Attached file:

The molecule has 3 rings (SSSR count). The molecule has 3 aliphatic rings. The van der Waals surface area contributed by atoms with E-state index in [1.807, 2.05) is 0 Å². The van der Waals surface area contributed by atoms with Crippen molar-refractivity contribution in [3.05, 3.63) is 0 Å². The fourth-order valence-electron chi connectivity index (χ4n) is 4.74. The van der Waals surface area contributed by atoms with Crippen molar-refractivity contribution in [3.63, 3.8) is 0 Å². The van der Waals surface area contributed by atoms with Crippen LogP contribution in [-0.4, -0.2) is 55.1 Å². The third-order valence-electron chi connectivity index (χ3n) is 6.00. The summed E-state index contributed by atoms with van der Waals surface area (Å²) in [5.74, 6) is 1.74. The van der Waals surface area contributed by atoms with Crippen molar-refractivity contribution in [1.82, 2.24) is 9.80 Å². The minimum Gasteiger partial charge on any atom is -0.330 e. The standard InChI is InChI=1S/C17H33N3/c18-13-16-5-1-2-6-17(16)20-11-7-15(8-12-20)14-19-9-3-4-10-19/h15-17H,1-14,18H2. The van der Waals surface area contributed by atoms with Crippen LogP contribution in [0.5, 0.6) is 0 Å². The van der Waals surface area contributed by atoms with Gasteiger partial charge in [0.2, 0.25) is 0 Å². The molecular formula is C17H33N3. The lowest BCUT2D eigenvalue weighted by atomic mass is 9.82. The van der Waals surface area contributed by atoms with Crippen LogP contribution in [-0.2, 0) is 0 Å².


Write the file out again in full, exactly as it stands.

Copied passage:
The molecule has 3 rings (SSSR count). The molecule has 3 aliphatic rings. The van der Waals surface area contributed by atoms with E-state index in [1.807, 2.05) is 0 Å². The van der Waals surface area contributed by atoms with Crippen molar-refractivity contribution in [3.05, 3.63) is 0 Å². The fourth-order valence-electron chi connectivity index (χ4n) is 4.74. The van der Waals surface area contributed by atoms with Crippen molar-refractivity contribution in [3.63, 3.8) is 0 Å². The van der Waals surface area contributed by atoms with Crippen LogP contribution in [-0.4, -0.2) is 55.1 Å². The third-order valence-electron chi connectivity index (χ3n) is 6.00. The summed E-state index contributed by atoms with van der Waals surface area (Å²) in [5.74, 6) is 1.74. The van der Waals surface area contributed by atoms with Crippen molar-refractivity contribution in [1.82, 2.24) is 9.80 Å². The minimum Gasteiger partial charge on any atom is -0.330 e. The standard InChI is InChI=1S/C17H33N3/c18-13-16-5-1-2-6-17(16)20-11-7-15(8-12-20)14-19-9-3-4-10-19/h15-17H,1-14,18H2. The van der Waals surface area contributed by atoms with Crippen LogP contribution in [0.5, 0.6) is 0 Å². The van der Waals surface area contributed by atoms with Gasteiger partial charge in [0.2, 0.25) is 0 Å². The molecular formula is C17H33N3. The lowest BCUT2D eigenvalue weighted by atomic mass is 9.82. The van der Waals surface area contributed by atoms with Crippen LogP contribution in [-0.2, 0) is 0 Å².